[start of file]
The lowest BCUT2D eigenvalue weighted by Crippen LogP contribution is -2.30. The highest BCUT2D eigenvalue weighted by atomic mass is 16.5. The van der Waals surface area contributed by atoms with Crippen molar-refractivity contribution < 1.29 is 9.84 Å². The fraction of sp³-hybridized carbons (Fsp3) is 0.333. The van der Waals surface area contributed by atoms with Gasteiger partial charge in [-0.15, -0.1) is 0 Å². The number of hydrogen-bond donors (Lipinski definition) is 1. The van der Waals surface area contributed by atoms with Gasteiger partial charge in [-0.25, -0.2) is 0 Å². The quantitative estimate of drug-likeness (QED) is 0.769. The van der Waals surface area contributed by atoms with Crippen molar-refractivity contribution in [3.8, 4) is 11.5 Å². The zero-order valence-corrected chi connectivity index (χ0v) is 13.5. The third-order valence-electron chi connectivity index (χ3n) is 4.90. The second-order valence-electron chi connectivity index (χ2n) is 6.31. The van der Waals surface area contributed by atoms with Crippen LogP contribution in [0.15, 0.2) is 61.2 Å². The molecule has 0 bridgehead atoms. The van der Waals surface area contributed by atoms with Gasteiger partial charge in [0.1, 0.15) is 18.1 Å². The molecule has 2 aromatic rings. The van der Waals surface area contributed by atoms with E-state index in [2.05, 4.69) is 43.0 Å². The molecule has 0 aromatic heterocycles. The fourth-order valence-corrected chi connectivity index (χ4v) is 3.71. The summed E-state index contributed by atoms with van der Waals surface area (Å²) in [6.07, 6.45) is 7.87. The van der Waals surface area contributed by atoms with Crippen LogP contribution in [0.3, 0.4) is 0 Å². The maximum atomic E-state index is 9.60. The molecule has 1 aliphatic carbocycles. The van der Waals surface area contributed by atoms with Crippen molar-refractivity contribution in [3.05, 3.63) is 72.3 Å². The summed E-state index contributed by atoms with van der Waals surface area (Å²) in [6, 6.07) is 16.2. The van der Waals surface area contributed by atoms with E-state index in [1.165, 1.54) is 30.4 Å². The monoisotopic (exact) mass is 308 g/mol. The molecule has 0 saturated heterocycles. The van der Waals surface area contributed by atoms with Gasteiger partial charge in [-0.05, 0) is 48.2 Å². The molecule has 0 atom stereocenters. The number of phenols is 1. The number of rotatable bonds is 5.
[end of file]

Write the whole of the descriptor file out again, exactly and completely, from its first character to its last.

The lowest BCUT2D eigenvalue weighted by Crippen LogP contribution is -2.30. The highest BCUT2D eigenvalue weighted by atomic mass is 16.5. The van der Waals surface area contributed by atoms with Crippen molar-refractivity contribution < 1.29 is 9.84 Å². The fraction of sp³-hybridized carbons (Fsp3) is 0.333. The van der Waals surface area contributed by atoms with Gasteiger partial charge in [-0.15, -0.1) is 0 Å². The number of hydrogen-bond donors (Lipinski definition) is 1. The van der Waals surface area contributed by atoms with Gasteiger partial charge in [-0.25, -0.2) is 0 Å². The quantitative estimate of drug-likeness (QED) is 0.769. The van der Waals surface area contributed by atoms with Crippen molar-refractivity contribution in [3.8, 4) is 11.5 Å². The zero-order valence-corrected chi connectivity index (χ0v) is 13.5. The third-order valence-electron chi connectivity index (χ3n) is 4.90. The second-order valence-electron chi connectivity index (χ2n) is 6.31. The van der Waals surface area contributed by atoms with Crippen LogP contribution in [0.15, 0.2) is 61.2 Å². The molecule has 0 bridgehead atoms. The van der Waals surface area contributed by atoms with Gasteiger partial charge in [0.1, 0.15) is 18.1 Å². The molecule has 2 aromatic rings. The van der Waals surface area contributed by atoms with E-state index in [2.05, 4.69) is 43.0 Å². The molecule has 0 aromatic heterocycles. The fourth-order valence-corrected chi connectivity index (χ4v) is 3.71. The summed E-state index contributed by atoms with van der Waals surface area (Å²) in [6.07, 6.45) is 7.87. The van der Waals surface area contributed by atoms with Crippen LogP contribution in [0.3, 0.4) is 0 Å². The maximum atomic E-state index is 9.60. The molecule has 1 aliphatic carbocycles. The van der Waals surface area contributed by atoms with Crippen molar-refractivity contribution in [3.05, 3.63) is 72.3 Å². The summed E-state index contributed by atoms with van der Waals surface area (Å²) in [6, 6.07) is 16.2. The van der Waals surface area contributed by atoms with E-state index in [1.165, 1.54) is 30.4 Å². The monoisotopic (exact) mass is 308 g/mol. The molecule has 0 saturated heterocycles. The van der Waals surface area contributed by atoms with Gasteiger partial charge in [-0.05, 0) is 48.2 Å². The molecule has 0 atom stereocenters. The number of phenols is 1. The number of rotatable bonds is 5.